You can use this setup for grafting (Doolittle Method), Cell Punch, Cut-Cell (Jay Smith / Henry Alley Method), and perhaps other methods. To use Cell Punch or Cut-Cell methods, you need to have a way to attach the cell to the cell bar that does not over heat them like molten wax does. I now use super glue to attach the cut or punched cells to a golf tee. The golf tee goes into a vertical drilled hole in the bar. I put a sewing pin through cross-wise (horizontally), which requires a battery powered drill and a # 60 drill bit. I do pre-drill the cell bar, but I use a fresh golf tee each time a new cell goes on.

    Hopefully I will get a new digital camera soon and post all this new stuff in a thread soon.

    One more thing, Pat - this late in December it is doubtful that you will get well-mated queens using open mating. Consider sending them out to Dr. Susan Cobey or Dr. Joe Latshaw or other breeder that does Instrumental Insemination. If you do get away with raising even a few queens this late in the year, this will help insure their being well-mated.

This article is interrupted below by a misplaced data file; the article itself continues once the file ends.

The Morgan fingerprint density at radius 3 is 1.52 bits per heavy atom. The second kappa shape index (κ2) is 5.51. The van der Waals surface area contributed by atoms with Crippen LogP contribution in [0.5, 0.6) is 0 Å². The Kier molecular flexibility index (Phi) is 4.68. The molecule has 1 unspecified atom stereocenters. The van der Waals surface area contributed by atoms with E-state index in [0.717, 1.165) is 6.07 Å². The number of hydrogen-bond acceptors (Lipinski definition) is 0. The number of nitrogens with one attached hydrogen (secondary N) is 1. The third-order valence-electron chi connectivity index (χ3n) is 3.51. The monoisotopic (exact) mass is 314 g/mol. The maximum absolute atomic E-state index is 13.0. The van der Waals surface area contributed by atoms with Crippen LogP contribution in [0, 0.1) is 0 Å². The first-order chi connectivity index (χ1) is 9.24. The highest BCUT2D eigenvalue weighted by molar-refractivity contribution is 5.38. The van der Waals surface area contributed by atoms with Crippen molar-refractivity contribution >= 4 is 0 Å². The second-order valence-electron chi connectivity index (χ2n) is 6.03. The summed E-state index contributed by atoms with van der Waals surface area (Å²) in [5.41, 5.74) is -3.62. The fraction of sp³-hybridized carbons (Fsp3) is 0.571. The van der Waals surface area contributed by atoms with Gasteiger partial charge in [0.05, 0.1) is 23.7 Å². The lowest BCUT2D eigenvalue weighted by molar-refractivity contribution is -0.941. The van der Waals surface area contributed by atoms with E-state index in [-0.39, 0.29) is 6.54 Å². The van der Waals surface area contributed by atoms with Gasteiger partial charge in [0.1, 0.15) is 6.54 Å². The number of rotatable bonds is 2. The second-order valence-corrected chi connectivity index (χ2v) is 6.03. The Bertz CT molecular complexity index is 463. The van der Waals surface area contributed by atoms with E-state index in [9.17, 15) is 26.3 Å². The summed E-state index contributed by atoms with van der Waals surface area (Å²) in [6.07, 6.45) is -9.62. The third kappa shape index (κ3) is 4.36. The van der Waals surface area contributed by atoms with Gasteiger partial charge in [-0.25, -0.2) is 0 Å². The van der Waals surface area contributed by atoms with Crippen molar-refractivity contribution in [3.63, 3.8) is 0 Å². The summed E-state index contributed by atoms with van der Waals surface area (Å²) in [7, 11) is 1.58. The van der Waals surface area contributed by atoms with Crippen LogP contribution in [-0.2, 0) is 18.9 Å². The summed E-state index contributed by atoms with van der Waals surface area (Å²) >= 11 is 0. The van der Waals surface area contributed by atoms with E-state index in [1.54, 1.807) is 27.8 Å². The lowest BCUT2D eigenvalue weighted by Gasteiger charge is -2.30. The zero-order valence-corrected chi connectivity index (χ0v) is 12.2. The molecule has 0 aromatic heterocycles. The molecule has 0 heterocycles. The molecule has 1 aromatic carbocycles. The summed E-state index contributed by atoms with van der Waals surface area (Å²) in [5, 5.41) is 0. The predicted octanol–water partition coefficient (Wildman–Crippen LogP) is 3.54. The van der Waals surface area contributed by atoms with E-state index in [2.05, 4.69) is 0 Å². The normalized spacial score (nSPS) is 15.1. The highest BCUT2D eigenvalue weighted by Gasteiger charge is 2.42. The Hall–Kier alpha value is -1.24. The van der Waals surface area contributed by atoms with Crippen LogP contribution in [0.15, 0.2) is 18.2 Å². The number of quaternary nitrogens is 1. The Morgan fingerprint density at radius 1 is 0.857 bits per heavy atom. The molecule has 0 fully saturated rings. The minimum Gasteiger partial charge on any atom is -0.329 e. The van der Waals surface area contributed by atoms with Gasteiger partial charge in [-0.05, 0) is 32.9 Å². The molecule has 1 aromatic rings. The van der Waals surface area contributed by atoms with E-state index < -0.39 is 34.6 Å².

Make up a few more than enough shipping cages - 3-hole slots for the queens and a group home for 200 or so drones + 200 attendant workers and half a dozen holes for queen candy (10 to 20 drones per queen, at least 1 attendant worker per drone, err on the side of too much candy). Contact your I.I service, make a "dry run" by shipping an empty queen and drone shipping cage (with instructions to call you as soon as it arrives) to the service while your queen grafts are still slow-cooking in the Cell Finisher, and track the shipping cage! Know how long it takes to get there. Even send extra drones in early on that "dry run". Most complaints about the quality of I.I queens are due to excessive queen banking and shipping time.